Thus, there is not substantial competent evidence to support the district court's factual findings that paragraph 9 clearly informed White of the possible penalties or that the colloquy clearly explained the consequences of the plea. Because substantial competent evidence does not support the district court's findings, we reverse the denial of the motion to withdraw the plea.

White argues that if we find the district court erred, we should reverse his conviction and vacate his sentence. However, our conclusion that the district court's findings are not supported by substantial competent evidence does not mean that we can conclude that White has established that his counsel was ineffective. The various prongs of the ineffective assistance of counsel test are inherently factual and, at this point, there are no factual findings relating to either prong of the ineffective assistance of counsel test.

As we have stated, the written plea agreement does rebut the presumption that defense counsel's representation was reasonable. Yet, we cannot know whether the State was prepared to offer contrary evidence had the district court recognized the error in paragraph 9. On the other hand, we also recognize that White presented no evidence of confusion or prejudice; instead he only made the argument. While we could conclude that this means White failed to meet his burden, again it is not clear from the record what would have happened if the district court would have recognized the confusing statements made during the plea hearing. In addition, it would not be appropriate to resolve these questions on appeal because appellate courts do not make factual findings. State v. Valladarez, 288 Kan. ___, 206 P.3d 879, 889 (2009).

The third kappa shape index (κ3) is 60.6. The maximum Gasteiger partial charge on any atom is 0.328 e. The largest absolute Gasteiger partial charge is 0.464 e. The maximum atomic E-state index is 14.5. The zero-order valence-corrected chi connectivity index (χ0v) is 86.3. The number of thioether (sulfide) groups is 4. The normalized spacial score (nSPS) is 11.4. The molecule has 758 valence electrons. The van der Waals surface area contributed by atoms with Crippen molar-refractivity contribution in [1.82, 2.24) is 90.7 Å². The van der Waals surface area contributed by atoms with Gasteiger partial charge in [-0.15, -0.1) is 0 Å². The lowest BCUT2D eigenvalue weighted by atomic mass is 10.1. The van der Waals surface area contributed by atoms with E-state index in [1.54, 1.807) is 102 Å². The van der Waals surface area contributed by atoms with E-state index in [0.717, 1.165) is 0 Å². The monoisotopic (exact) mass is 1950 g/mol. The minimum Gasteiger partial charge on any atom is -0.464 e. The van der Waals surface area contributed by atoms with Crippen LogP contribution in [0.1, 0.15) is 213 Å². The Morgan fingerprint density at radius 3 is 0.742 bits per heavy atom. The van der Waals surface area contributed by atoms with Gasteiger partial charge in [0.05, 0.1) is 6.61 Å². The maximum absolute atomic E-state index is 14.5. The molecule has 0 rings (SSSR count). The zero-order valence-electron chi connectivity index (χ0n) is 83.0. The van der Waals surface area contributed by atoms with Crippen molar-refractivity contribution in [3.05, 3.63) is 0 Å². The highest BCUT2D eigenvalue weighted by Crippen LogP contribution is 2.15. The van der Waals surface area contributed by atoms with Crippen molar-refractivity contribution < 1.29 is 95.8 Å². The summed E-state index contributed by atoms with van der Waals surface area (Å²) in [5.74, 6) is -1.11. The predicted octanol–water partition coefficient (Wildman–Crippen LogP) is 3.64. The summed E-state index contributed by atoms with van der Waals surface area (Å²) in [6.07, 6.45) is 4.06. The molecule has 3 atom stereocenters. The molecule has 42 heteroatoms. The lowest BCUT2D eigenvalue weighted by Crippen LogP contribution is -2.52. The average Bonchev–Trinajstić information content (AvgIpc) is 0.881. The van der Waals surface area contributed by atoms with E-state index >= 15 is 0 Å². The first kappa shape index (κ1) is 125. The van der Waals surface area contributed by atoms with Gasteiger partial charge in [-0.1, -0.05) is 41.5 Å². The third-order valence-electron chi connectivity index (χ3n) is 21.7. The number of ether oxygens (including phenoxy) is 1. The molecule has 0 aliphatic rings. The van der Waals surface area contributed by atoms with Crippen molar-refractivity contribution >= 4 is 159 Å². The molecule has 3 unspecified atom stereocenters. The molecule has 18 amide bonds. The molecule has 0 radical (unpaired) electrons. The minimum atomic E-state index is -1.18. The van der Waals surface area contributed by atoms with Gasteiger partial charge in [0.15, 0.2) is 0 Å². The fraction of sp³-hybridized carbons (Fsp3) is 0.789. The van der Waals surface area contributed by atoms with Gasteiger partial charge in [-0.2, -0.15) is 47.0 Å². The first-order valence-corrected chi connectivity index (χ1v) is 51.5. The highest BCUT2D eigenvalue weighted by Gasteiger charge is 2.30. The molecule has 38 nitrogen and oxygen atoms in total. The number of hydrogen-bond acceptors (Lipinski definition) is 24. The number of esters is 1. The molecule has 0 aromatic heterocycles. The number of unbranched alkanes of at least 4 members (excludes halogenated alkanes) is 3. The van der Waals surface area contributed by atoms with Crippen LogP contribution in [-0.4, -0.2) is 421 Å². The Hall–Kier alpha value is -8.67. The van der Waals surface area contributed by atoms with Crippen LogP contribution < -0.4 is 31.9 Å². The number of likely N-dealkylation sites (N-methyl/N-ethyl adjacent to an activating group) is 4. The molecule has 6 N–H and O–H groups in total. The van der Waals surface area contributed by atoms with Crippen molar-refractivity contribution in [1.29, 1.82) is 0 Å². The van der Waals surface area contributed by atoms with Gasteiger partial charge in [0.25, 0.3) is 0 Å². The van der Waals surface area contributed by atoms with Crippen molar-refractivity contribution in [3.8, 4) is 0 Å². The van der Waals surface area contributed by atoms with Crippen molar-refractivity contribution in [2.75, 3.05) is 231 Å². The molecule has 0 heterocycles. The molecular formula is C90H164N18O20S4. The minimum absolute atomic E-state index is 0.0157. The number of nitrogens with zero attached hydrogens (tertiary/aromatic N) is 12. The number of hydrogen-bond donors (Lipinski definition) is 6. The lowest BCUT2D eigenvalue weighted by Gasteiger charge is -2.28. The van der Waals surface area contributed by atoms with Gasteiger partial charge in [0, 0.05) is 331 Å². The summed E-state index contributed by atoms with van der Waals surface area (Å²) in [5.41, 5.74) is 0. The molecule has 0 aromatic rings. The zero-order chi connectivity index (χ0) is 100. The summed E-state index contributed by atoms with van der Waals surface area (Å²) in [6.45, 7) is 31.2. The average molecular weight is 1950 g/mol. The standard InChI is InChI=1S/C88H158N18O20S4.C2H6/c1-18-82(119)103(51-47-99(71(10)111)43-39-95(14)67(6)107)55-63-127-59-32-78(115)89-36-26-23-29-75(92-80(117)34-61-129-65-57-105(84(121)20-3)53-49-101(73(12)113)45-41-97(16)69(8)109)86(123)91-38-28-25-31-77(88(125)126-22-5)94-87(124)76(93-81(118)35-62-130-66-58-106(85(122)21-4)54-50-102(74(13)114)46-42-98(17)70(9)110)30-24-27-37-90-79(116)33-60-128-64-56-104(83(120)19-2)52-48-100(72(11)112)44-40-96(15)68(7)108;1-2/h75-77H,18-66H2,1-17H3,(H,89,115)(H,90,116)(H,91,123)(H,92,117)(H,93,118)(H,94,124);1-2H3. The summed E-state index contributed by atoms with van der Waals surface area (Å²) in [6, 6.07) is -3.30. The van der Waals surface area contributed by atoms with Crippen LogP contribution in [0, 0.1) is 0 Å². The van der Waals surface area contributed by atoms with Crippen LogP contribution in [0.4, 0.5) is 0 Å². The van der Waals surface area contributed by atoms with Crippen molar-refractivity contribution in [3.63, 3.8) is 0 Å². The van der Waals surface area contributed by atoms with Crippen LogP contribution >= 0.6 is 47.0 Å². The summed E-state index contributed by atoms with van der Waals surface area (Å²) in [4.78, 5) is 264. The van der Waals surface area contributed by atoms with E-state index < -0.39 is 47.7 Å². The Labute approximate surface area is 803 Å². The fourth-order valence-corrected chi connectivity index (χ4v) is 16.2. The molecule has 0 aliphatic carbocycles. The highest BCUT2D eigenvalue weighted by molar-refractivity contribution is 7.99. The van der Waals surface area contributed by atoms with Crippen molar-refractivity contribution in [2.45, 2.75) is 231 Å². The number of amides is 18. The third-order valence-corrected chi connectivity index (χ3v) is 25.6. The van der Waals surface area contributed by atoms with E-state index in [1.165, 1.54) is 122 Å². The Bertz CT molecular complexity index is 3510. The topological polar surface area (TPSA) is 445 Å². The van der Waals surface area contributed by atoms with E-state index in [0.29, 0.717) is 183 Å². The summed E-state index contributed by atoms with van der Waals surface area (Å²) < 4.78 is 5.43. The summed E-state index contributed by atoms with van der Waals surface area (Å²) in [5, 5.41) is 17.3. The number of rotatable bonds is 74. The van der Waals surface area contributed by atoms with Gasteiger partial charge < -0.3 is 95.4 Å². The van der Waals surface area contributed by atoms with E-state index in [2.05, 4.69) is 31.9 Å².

It is necessary to have the factual questions related to ineffective assistance of counsel resolved because, as we have stated:

"Where a defendant has not had competent counsel, or where a defendant has been misled, coerced, mistreated, or unfairly taken advantage of, or where a defendant's plea has not been fairly and understandingly made, one would have to characterize the resultant plea as 'unintelligently made.' In that event, there is indeed recourse for the unintelligently made plea; the district court can and ordinarily should grant the motion to withdraw plea pursuant to K.S.A. 22-3210(d). Cf. White v. State, 203 Kan. 687, 690, 455 P.2d 562 (1969) ('If such plea is induced by promises or threats which deprive it of its voluntary character, it is void, and a conviction based thereon is open to collateral attack.')." Schow, 287 Kan. at 543.

These determinations are yet to be made. Consequently, we conclude the matter must be remanded for further proceedings on White's motion to withdraw his plea.

Reversed and remanded.

END


Go to Kansas
Judicial Branch homepage  Kansas Opinions   | Finding Aids: Case Name » Supreme Court or Court of Appeals | Docket Number | Release Date |
Comments to: WebMaster, kscases@kscourts.org.
Updated: July 17, 2009.
URL: http://www.kscourts.org/Cases-and-Opinions/opinions/supct/2009/20090717/100264.htm.